Ethical Aspects of Research Involving Deception
When deception is used in research projects, it must be justified as a necessary part of the study. Special considerations must also be made when conducting research involving deception in order to protect participant rights.
Deception in research can occur by:
- Omission: an important aspect of the study is withheld from the participant
- Commission: the participant is misled about the true purpose of the research
Does the deception improve the internal or external validity of the study?
- Sometimes subjects will change their behavior or responses to a study if the true nature of the investigation was known prior to participating. This can harm the study’s internal or external validity.
Has this deception design been used in a previous study?
- If so, noting this on your application and reporting on any harm (or lack thereof) is useful.
- Were alternative procedures considered and why were these rejected?
Do study risks change based on the use of deception?
- Address whether the presence of deception increases or does not change the risk of harm to the participant
Is the participant aware of their right to withdraw?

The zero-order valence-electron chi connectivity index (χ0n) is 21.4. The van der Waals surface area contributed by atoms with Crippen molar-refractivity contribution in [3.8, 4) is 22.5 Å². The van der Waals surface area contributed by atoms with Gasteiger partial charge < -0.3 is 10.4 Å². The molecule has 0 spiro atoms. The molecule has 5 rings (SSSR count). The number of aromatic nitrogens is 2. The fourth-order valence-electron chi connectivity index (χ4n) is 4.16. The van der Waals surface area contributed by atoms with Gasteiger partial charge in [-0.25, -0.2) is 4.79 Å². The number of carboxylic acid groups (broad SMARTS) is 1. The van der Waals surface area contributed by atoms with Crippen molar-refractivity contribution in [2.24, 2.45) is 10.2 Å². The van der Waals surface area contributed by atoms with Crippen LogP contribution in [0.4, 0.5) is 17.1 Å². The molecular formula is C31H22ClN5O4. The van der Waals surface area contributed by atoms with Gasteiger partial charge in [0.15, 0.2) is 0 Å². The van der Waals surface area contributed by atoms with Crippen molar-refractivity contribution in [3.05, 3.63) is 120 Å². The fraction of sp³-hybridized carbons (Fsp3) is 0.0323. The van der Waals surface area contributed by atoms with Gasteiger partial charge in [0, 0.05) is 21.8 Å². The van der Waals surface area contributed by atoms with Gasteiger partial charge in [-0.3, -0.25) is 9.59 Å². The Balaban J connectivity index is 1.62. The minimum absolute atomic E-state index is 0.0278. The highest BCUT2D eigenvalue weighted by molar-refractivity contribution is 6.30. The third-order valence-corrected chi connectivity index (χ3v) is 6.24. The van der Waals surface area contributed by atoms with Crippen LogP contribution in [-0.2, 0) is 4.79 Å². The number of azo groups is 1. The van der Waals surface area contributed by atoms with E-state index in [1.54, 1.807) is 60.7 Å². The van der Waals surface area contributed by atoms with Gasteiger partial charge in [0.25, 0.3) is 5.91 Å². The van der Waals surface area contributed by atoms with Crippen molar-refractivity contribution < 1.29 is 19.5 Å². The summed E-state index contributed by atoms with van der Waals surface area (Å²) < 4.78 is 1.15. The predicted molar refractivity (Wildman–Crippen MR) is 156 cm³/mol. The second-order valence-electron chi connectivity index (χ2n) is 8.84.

- Ensure that your subjects are free to withdraw their data from the study once debriefing has occurred
The IRB provides the following templates for preparing a debriefing statement:
Debriefing involves explaining to the subjects the true nature of the study after their participation. The following aspects should be considered:
- How will subjects be debriefed?
- Who will debrief them?
- When will the debriefing occur?
- Immediately following participation, partial delay, full delay
- Be sure to justify any delay
Will the debriefing be full (all deceptive aspects of the study revealed) or partial (some deceptive aspects will remain unexplained)?
- If only partially debriefing will be used, justify this in your application
- If full debriefing will be used, consider if the subject be harmed in any way by full debriefing